Patent Term Extensions in Australia: under pressure but safe for now

Government responds to the Productivity Commission Report and the Courts find “Swiss-style” claims not sufficient for a PTE   The Australian Government, in its highly anticipated response to the Productivity Commission’s Report, recommended only a minor change to the legislation relating to patent term extensions (PTEs).  Almost simultaneously, in the equally eagerly-awaited decision of the

Is the term of your US patent critical? If so, you may want to carefully consider how the US patent is prosecuted in order to maximize Patent Term Adjustment. Here’s how…

One of the many differences between Australian patent law and US patent law is the term of a patent.  In Australia, the term of a patent runs for a fixed 20 years from the filing date.  However, an extension of up to 5 years is available for certain standard patents relating to pharmaceutical substances.  Whilst

Patent Term Extensions are here to stay … for now

Patent Term Extension (PTE) provisions in Australia have recently been the subject of an extensive review. The Government has recently announced, however, that it has no plans to release the Final Report. As previously reported (see Australia’s pharmaceutical patents under review and Australia’s pharmaceutical patents under review – submissions due by 21 January 2013) a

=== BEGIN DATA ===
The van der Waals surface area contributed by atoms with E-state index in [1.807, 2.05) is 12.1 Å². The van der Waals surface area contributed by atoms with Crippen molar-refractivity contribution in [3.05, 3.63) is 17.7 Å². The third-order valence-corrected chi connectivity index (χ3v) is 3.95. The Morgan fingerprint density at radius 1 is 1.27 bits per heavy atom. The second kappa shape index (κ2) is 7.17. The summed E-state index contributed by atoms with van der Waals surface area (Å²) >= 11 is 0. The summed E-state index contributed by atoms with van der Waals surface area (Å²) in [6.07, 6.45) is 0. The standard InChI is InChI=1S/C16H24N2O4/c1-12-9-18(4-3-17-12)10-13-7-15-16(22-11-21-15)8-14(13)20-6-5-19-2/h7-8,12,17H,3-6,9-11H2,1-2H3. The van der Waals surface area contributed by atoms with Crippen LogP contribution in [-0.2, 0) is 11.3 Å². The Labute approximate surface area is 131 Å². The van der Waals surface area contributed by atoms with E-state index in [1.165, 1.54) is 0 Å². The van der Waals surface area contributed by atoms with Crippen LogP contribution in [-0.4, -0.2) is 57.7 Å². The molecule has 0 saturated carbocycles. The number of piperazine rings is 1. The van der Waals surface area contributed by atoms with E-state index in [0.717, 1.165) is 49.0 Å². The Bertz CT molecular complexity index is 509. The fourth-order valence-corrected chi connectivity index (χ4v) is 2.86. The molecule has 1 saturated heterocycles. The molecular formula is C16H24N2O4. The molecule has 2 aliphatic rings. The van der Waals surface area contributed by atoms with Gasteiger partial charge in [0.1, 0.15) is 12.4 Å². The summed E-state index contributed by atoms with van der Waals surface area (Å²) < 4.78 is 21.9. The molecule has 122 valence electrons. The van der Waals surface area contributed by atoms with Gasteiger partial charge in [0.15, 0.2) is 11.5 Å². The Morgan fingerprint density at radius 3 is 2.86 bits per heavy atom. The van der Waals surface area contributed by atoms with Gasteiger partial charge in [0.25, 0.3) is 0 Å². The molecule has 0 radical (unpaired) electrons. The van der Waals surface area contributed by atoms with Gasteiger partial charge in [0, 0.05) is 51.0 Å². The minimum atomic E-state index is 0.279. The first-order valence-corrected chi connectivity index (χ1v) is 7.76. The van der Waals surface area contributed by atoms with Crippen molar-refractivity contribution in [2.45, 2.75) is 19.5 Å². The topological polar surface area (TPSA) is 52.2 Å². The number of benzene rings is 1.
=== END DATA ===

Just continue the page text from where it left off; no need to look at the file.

Patent Office decision highlights identification of applications eligible for a pharmaceutical patent term extension

The term of an Australian pharmaceutical patent may be extended if a product covered by the claims receives regulatory approval in Australia. An extension of the term of a patent can be worth literally hundreds of millions of dollars to the patentee. Consequently, this is an area of Australian patent law that is of significant

Australia’s pharmaceutical patents under review – submissions due 21 January 2013

As previously reported, the Australian Government announced a review of the patent system as it relates to pharmaceuticals to establish whether it is “effectively balancing the objectives of securing timely access to competitively priced pharmaceuticals, fostering innovation and supporting employment in research and industry” and, in particular, whether the system “is being used to extend pharmaceutical monopolies at